Remarriage and Estate Planning
UPDATED: June 19, 2018
It’s all about you. We want to help you make the right legal decisions.
We strive to help you make confident law decisions. Finding trusted and reliable legal advice should be easy. This doesn't influence our content. Our opinions are our own.
While property is clearly divided at the time of a divorce, other issues including future estate planning tend to be neglected. Once a remarriage happens, it's important that all possible options are considered so that everyone is provided for in the future. Nothing in a divorce can ever preclude a person from drafting a new will, but there may be some portions that you must include.
Dealing with Divorce Settlements
In some instances, couples will draft estate planning requirements into the divorce settlement. This is commonly seen in two different scenarios: children and shared accounts. As a general rule, always review divorce settlement papers before drafting a new will.
Children: When it comes to providing for children, many states require that the couples each purchase life insurance plans in the event either person dies before the children are 18 years old. Additionally, couples may require that children are always drafted into wills or that a trust be formed to provide for the children. If any of these items are specifically listed in a legally binding divorce settlement, the ex-spouses are obligated to continue using this method in the event they remarry.
Shared Accounts: Some retirement accounts, such as military pensions, cannot be divided in a divorce. Instead, the court issues an order and the applicable funds are earmarked for the non-military spouse. In addition, couples may require that the account is specifically mentioned in the owner’s will. This is more for convenience and ease of administration than for inheritance purposes, but may still be required.
Premarital Agreements and Protecting Your Assets
For those taking their second walk down the aisle, it's important to protect their various assets. A premarital agreement specifies both people’s property before marriage, typically called separate property. In the agreement, specifically enumerate all wealth accumulated before the marriage. This means any investments, property, cars, inheritances, and retirement accounts. Once everything is completely listed out, write a simple requirement and reason for the agreement such as:
“This premarital agreement is hereby entered into on June 1, 2011 by Sam Blue and Amanda White for the purpose of defining their property before marriage. In the event of a divorce, the couple agrees that all remaining assets mentioned in this contract are considered separate property owned by each individual.”
Sign the document, date it, and have two witnesses also sign for validity. After ten years of marriage, if all the assets have merged or been liquidated, simply destroy the contract.
Drafting a New Will, Revoking the Old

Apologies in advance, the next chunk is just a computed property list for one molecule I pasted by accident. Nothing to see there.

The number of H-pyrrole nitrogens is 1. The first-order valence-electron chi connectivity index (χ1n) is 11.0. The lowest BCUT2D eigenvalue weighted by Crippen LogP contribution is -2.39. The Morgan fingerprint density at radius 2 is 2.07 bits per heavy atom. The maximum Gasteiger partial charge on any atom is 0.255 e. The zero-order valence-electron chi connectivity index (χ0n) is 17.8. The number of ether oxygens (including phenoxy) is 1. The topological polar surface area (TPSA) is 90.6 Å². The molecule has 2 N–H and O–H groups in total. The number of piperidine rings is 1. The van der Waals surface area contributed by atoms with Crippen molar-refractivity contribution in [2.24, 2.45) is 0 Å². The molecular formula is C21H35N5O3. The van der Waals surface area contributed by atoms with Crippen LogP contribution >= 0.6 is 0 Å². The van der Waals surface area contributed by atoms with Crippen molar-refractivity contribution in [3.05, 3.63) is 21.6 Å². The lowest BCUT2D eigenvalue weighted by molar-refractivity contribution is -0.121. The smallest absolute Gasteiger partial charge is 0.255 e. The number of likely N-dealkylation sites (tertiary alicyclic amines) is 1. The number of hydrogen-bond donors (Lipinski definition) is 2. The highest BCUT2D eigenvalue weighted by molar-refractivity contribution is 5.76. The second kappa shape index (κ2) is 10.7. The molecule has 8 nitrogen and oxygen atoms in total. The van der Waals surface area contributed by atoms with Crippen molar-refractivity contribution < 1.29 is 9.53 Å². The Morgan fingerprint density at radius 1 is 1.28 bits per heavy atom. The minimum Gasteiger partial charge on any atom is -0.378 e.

Regardless of what is required in the original divorce papers, it's imperative that both people draft new wills. The first section of the new will must cancel out the old will. The necessary wording for this to happen must be, “I hereby revoke all prior wills and codicils.” Additionally, contact anyone with an existing copy of the old will and ask that they destroy the document.
Once the old will is revoked, draft the new will according to the new situation. If there are any children, mention specifically how they are to inherit in proportion with the new spouse. Be specific, using the names of everyone meant to inherit. If more children are a possibility, add the phrase: "Reference to my children or my child, shall include children born later and children adopted by me.” This ensures that children from the current marriage are equally protected and provided for as pre-marriage children in the will. If all the children involved are adults, it is common to leave all premarital assets to the children and any assets from the marriage to the spouse.
Tying Up Loose Ends
Estate planning for a new family does not end with the drafting of wills. Go through the financial paperwork from before the marriage and find all life insurance (both whole and term), IRA’s, 401(k)’s, as well as all pension account information. All of these accounts do not go through probate and are instead transferred through the private banks. Even more importantly, all of these accounts have a beneficiary(s) listed. Check the named beneficiary and make certain it is the right person. Often an old spouse or adult child is accidentally left on as a beneficiary, which can lead to some disagreements or will contests.
For those serving in the military, provide the pension office with the new marriage certificate. This procedure ensures that time begins tolling on the pension account for widow/widower pension benefits upon death.
Creating Individual Trusts: When It’s the Best Thing to do
If a potentially lengthy will traveling through probate does not sound like a good route for handling inheritances, consider creating individual trusts. The possibilities for trusts are endless and all trusts created during the life of the couple are private and will not pass through probate. A common estate plan for people remarrying follows a route of providing the deceased person’s maximum allowable amount to go to the children. The rest is left in a Q-TIP trust for the care of the surviving spouse. Upon the spouse’s death, the funds are distributed to both people’s heirs and estate taxes are paid.